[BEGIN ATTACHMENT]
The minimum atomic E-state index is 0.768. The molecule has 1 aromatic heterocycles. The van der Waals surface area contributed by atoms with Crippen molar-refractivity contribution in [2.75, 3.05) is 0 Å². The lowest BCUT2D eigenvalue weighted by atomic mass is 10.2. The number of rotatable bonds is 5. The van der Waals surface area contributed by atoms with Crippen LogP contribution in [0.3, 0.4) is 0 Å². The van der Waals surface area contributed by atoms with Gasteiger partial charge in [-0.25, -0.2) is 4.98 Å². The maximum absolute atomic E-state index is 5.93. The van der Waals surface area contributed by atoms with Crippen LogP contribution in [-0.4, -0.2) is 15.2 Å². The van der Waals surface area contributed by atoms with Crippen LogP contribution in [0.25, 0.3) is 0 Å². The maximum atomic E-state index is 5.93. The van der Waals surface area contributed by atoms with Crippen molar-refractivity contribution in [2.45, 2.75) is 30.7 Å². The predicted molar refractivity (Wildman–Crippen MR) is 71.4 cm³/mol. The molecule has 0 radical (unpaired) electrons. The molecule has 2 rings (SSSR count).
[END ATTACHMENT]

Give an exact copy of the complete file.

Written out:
The minimum atomic E-state index is 0.768. The molecule has 1 aromatic heterocycles. The van der Waals surface area contributed by atoms with Crippen molar-refractivity contribution in [2.75, 3.05) is 0 Å². The lowest BCUT2D eigenvalue weighted by atomic mass is 10.2. The number of rotatable bonds is 5. The van der Waals surface area contributed by atoms with Crippen LogP contribution in [0.3, 0.4) is 0 Å². The van der Waals surface area contributed by atoms with Gasteiger partial charge in [-0.25, -0.2) is 4.98 Å². The maximum absolute atomic E-state index is 5.93. The van der Waals surface area contributed by atoms with Crippen LogP contribution in [-0.4, -0.2) is 15.2 Å². The van der Waals surface area contributed by atoms with Crippen LogP contribution in [0.25, 0.3) is 0 Å². The maximum atomic E-state index is 5.93. The van der Waals surface area contributed by atoms with Crippen molar-refractivity contribution in [2.45, 2.75) is 30.7 Å². The predicted molar refractivity (Wildman–Crippen MR) is 71.4 cm³/mol. The molecule has 0 radical (unpaired) electrons. The molecule has 2 rings (SSSR count).